Shakespeare the Playwright: A Companion to the Complete Tragedies, Histories, Comedies, and Romances

By Victor L. Cahn | Go to book overview

THE SECOND TETRALOGY

In this series of plays Shakespeare reaches his apogee in the historical drama form. They are superior to his earlier efforts primarily for two reasons. The language is richer and more unified, progress that results from the second and more important cause: the subtlety and complexity of many of the characters. Here they are more than just political schemers or irresolute victims. Their moments of triumph and defeat intermingle, and what we may judge to be their personal strengths and weaknesses overlap. In sum, these characters are more fully developed and more human than the comparatively one-dimensional figures of the first tetralogy.

The issues of the plays, however, are familiar, because here is the story that precedes that of Henry VI and Richard II. Once again we are concerned with the responsibilities of kingship and the destruction wrought when a king is overthrown. But since the characters are more compelling, we are more involved in the resolution of the crises. In addition, Shakespeare offers a gallery of nonroyals who provide brilliant counterpoint to the intense political struggle. Thus this tetralogy offers a greater sense of society as a whole than does the first.

These works are polished, the products of a mature dramatist in command of his skills. And even though Shakespeare is again encapsulating years into weeks, even though he is creating enormous pageantry that tests the limits of any stage, the playwright's mastery is such that we never feel that he is out of control. He offers brilliant comedy, great battlefield action, sharply drawn political intrigue, and human conflict that approaches the realm of the tragic. These works are superbly crafted. From structure to character to language to theme they represent the myriad aspects of Shakespeare the dramatist.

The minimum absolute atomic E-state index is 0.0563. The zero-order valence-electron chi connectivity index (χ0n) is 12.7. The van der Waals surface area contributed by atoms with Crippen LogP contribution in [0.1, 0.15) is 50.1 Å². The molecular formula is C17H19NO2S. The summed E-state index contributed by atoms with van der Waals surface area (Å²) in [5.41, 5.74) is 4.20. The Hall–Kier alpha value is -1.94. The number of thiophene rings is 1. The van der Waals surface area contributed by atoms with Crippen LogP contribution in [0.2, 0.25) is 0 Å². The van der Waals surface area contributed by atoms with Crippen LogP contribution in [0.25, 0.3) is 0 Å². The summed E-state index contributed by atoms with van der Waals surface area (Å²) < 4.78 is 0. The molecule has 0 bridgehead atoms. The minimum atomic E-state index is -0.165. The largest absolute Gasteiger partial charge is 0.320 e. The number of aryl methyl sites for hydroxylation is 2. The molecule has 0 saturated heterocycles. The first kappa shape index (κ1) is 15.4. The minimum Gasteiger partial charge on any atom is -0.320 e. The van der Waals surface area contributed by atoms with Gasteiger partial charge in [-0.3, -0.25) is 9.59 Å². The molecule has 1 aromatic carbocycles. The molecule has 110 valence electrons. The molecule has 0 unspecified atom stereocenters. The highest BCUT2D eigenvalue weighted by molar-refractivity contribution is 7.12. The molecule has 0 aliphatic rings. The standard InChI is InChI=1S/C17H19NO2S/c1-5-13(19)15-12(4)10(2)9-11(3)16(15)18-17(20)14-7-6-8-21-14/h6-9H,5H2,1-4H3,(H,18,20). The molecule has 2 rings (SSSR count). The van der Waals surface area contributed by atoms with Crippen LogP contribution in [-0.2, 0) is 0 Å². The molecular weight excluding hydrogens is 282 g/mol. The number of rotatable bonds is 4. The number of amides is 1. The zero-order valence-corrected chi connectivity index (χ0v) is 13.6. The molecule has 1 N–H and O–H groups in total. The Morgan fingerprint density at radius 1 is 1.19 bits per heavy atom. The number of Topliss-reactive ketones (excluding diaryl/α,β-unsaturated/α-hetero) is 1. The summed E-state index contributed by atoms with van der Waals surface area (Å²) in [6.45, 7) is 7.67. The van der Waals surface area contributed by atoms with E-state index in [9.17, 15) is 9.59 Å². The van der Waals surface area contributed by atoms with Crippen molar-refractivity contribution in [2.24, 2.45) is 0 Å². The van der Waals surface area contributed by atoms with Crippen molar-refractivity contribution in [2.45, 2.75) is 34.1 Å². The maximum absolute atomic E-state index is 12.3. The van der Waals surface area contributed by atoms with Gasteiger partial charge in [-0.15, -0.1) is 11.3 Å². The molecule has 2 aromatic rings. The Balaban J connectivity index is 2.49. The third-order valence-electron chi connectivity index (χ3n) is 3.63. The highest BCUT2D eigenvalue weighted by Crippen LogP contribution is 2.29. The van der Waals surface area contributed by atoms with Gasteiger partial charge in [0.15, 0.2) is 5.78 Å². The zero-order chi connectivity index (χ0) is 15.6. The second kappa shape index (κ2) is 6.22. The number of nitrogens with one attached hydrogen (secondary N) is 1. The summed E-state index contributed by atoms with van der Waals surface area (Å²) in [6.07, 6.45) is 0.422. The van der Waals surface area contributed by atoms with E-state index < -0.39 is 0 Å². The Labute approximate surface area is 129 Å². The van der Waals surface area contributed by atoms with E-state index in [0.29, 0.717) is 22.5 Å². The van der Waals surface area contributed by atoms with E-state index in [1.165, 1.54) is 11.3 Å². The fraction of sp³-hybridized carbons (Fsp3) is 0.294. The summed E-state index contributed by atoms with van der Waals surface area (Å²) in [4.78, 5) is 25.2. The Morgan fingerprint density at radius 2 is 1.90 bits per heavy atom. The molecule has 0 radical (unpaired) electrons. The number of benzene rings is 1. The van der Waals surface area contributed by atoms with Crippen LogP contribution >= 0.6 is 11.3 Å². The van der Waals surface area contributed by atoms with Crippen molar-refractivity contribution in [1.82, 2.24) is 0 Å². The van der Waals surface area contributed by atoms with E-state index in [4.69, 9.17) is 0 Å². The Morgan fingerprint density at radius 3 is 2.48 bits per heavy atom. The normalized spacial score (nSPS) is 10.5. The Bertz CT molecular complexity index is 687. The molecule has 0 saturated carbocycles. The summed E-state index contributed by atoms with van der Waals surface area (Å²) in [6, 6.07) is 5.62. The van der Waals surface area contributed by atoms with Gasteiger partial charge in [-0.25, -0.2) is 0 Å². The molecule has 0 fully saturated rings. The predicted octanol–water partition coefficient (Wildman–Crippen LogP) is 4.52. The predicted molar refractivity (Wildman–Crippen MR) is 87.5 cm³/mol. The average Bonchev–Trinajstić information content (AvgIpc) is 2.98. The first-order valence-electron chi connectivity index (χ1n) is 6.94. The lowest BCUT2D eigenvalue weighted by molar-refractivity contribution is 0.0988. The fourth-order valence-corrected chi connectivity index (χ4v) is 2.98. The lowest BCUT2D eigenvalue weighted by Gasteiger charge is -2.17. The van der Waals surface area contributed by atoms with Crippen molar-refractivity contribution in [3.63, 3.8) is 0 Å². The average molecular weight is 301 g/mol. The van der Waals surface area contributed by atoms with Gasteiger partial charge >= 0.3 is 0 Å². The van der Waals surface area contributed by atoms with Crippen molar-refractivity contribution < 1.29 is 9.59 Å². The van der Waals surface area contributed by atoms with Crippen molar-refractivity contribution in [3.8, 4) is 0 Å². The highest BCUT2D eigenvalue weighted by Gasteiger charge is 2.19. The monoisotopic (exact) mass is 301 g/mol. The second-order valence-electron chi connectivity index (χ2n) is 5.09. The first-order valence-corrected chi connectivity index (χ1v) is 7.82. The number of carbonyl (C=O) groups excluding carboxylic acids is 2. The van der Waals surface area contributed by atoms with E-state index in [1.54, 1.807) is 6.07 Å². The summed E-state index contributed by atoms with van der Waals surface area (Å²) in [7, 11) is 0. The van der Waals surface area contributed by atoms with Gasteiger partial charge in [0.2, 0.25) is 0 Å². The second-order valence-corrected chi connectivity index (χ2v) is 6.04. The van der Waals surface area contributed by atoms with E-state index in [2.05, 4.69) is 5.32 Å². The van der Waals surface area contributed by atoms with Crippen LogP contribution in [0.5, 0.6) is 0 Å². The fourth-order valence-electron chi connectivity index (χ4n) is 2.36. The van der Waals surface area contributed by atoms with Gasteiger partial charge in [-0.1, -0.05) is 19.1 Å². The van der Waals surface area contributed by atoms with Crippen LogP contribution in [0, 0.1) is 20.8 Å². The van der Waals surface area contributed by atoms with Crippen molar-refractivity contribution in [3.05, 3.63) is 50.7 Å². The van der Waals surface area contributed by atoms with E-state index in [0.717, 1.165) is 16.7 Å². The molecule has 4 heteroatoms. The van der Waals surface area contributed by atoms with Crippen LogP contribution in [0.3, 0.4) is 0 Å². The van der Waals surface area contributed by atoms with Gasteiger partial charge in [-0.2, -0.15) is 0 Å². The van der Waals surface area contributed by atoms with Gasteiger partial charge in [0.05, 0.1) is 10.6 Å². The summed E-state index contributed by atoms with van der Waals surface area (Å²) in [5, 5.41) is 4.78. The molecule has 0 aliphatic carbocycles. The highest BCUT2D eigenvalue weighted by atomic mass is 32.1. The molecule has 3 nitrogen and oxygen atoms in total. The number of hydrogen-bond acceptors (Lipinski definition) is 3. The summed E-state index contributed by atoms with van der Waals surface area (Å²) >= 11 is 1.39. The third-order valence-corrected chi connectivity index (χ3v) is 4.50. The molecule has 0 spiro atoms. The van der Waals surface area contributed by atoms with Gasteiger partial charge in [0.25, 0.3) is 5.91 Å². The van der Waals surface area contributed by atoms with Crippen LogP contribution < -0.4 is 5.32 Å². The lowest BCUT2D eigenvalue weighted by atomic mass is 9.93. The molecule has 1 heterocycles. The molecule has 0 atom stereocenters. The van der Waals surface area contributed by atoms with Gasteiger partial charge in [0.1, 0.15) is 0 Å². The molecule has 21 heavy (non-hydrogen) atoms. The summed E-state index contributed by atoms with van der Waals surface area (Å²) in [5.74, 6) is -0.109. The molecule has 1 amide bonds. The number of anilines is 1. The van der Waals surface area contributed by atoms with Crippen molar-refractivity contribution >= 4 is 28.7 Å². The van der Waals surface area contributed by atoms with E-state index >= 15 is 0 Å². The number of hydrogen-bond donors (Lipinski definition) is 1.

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Shakespeare the Playwright: A Companion to the Complete Tragedies, Histories, Comedies, and Romances
Table of contents

Table of contents

  • Title Page iii
  • Contents vii
  • The Tragedies 1
  • Titus Andronicus 5
  • Romeo and Juliet 23
  • Julius Caesar 47
  • Hamlet 69
  • Othello 105
  • King Lear 137
  • Macbeth 179
  • Antony and Cleopatra 209
  • Coriolanus 241
  • Timon of Athens 267
  • The Histories 283
  • The First Tetralogy 287
  • King John 381
  • The Second Tetralogy 399
  • The Comedies 525
  • The Comedy of Errors 529
  • The Taming of the Shrew 541
  • Two - Gentlemen of Verona 555
  • Love''s Labor''s Lost 569
  • A Midsummer Night''s Dream 583
  • The Merchant of Venice 599
  • The Merry Wives of Windsor 619
  • Much Ado about Nothing 629
  • As You like It 647
  • Twelfth Night, or What You Will 665
  • Troilus and Cressida 683
  • All''s Well That Ends Well 703
  • Measure for Measure 721
  • The Romances 743
  • Pericles 745
  • Cymbeline 757
  • The Winter''s Tale 779
  • The Tempest 803
  • Appendix 1 - The Two Noble Kinsmen 823
  • Suggestions for Further Reading 826
  • Appendix 2 - The Royal Figures from the History Tetralogies 827
  • Select Bibliography 831
  • Character Index 833
  • Index 847
  • About the Author *
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